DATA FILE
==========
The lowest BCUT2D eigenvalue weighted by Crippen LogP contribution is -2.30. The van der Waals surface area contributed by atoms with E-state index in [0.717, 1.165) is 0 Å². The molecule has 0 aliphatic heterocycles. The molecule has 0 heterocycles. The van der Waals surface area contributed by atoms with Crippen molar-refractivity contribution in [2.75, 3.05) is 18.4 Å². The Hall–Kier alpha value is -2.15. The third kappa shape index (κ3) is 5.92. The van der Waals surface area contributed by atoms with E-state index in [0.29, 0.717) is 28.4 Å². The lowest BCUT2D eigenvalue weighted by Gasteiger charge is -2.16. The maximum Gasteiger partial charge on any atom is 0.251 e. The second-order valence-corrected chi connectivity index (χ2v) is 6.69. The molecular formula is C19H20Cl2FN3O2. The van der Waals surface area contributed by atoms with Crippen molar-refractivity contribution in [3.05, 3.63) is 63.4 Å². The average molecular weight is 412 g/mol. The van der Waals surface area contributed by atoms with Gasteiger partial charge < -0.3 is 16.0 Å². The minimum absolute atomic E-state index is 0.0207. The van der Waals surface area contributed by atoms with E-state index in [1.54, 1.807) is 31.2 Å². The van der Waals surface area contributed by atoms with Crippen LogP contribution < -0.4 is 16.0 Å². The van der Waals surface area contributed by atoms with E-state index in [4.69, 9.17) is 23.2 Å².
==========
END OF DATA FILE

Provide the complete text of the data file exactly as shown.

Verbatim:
The lowest BCUT2D eigenvalue weighted by Crippen LogP contribution is -2.30. The van der Waals surface area contributed by atoms with E-state index in [0.717, 1.165) is 0 Å². The molecule has 0 aliphatic heterocycles. The molecule has 0 heterocycles. The van der Waals surface area contributed by atoms with Crippen molar-refractivity contribution in [2.75, 3.05) is 18.4 Å². The Hall–Kier alpha value is -2.15. The third kappa shape index (κ3) is 5.92. The van der Waals surface area contributed by atoms with E-state index in [0.29, 0.717) is 28.4 Å². The lowest BCUT2D eigenvalue weighted by Gasteiger charge is -2.16. The maximum Gasteiger partial charge on any atom is 0.251 e. The second-order valence-corrected chi connectivity index (χ2v) is 6.69. The molecular formula is C19H20Cl2FN3O2. The van der Waals surface area contributed by atoms with Crippen molar-refractivity contribution in [3.05, 3.63) is 63.4 Å². The average molecular weight is 412 g/mol. The van der Waals surface area contributed by atoms with Gasteiger partial charge < -0.3 is 16.0 Å². The minimum absolute atomic E-state index is 0.0207. The van der Waals surface area contributed by atoms with E-state index in [1.54, 1.807) is 31.2 Å². The van der Waals surface area contributed by atoms with Crippen LogP contribution < -0.4 is 16.0 Å². The van der Waals surface area contributed by atoms with E-state index in [4.69, 9.17) is 23.2 Å².